A tale of tech pipelining two cities

'X-Files'

A high-tech, low-key investigation like some of those undertaken by Scully and Mulder on “The X-Files” changed the Vancouver-to-Los Angeles pipeline of the show’s post-production system two years ago, eliminating the need to send the dailies south by airplane through customs.

When producer Paul Rabwin and “The X-Files” post operations switched to a powerful fiber-optics technology to get the dailies across the border and down to L.A., post efficiency increased markedly.

“The ravages of distance and time used to get in the way as we tried to process the material,” says Rabwin, producer on this year’s shows. “Now we transfer the negative image onto videotape and do a reverse polarity of the positive image through the Telecine process and transfer it to the Fox Studios in L.A. by using Vyvx — the powerful fiber-optics line that can completely convey precise video images and full sound recordings.”

The 20 to 40 minutes of the director’s daily circle takes — which are developed by 2 a.m. after the previous day’s shoot at Gastown Lab in Vancouver — now can be viewed as early as 8:30 a.m. by Rabwin and the other principals at Fox. Formerly, the plane process got the dailies to Fox by 1 p.m.

“Financially, it’s a wash,” says Rabwin, who supervises post closely with co-producer Lori Jo Nemhauser, “and a drastic improvement over the old system.

“The quality is excellent. There’s competition for the Vyvx line with communications networks sending their news coverage, and we can’t always get stuff the first thing in the morning, because we’re doing two series there at once (‘Millennium’ being the other), but it’s much better than before.”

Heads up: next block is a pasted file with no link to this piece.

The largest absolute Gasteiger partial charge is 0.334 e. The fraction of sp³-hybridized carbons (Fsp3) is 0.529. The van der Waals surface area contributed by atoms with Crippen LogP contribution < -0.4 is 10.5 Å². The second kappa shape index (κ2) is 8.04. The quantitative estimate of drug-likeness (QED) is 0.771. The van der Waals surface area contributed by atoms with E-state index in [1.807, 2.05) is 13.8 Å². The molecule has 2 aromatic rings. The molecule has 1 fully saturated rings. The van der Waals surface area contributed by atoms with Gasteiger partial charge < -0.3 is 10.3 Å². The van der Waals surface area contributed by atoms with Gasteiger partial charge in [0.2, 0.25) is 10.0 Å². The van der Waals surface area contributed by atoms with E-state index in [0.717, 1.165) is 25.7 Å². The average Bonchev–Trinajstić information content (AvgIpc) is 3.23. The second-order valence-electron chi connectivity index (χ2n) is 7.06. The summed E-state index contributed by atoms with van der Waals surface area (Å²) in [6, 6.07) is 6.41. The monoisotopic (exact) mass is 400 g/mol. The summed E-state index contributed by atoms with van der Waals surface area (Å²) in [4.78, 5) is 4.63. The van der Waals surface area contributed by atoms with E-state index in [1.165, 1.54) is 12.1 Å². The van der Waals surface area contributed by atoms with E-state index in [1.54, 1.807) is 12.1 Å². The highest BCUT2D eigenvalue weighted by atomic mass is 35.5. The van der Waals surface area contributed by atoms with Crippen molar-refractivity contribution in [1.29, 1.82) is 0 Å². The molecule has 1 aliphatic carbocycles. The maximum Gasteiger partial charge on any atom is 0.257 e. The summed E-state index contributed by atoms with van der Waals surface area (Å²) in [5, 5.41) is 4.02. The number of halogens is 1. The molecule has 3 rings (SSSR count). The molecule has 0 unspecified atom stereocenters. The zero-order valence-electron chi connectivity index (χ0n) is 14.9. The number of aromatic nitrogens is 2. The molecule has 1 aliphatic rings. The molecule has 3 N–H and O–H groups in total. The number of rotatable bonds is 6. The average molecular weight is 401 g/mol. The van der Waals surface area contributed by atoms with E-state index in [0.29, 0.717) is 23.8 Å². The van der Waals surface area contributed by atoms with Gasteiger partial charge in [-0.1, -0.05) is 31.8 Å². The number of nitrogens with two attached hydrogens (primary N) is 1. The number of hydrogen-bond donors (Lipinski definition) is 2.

Final colorization and light painting to achieve the distinctive noirish, sometimes nightmarish look of the show as well as the editing and formatting and some of the visual effects are done at L.A.-based Encore Post-Production.

Colorist Phil Azenzer, in telephone collaboration with the show’s cinematographers, then uses the Da Vinci color-correction process after the computerized construction of an entire show from the editor’s decision list.

“At that point the show will have only been colored once,” says Rabwin, who formerly produced “The Streets of San Francisco” for Quinn Martin Prods. as well as “CHiPS.” “Phil will spend a day and a half or two days color-correcting a show. He paints in light or enhances a color or removes a color. The show demands that we push the envelope.”

Azenzer, who says he “banged heads” with Chris Carter initially because of the creative producer’s insistence on ultra-dark images for the show’s look, says the two had a meeting of the minds and now “he lets me do my own thing.”

“I determine the detail or create more contrast or add more chroma, enhance skin tones and hair and eye color,” Azenzer says. “With the Da Vinci, I can create light sources that don’t exist in certain parts of the frame. I can create blue skies when there are gray skies. All four d.p.s have been great to work with.”

David Nutter, who directed 15 “X-Files” episodes during the first three years of production and has helmed episodes of “Millennium” and “Sleepwalkers,” calls Azenzer’s work “very important. It helps give the show its signature.” He adds that Encore “is groundbreaking in what they’re able to do.”

After Azenzer’s contribution, the show’s supervisor sound editor, Thierry Couturier of West Prods. Inc., and his team add sound effects and additional dialogue, as well as composer Mark Snow’s distinctive music.

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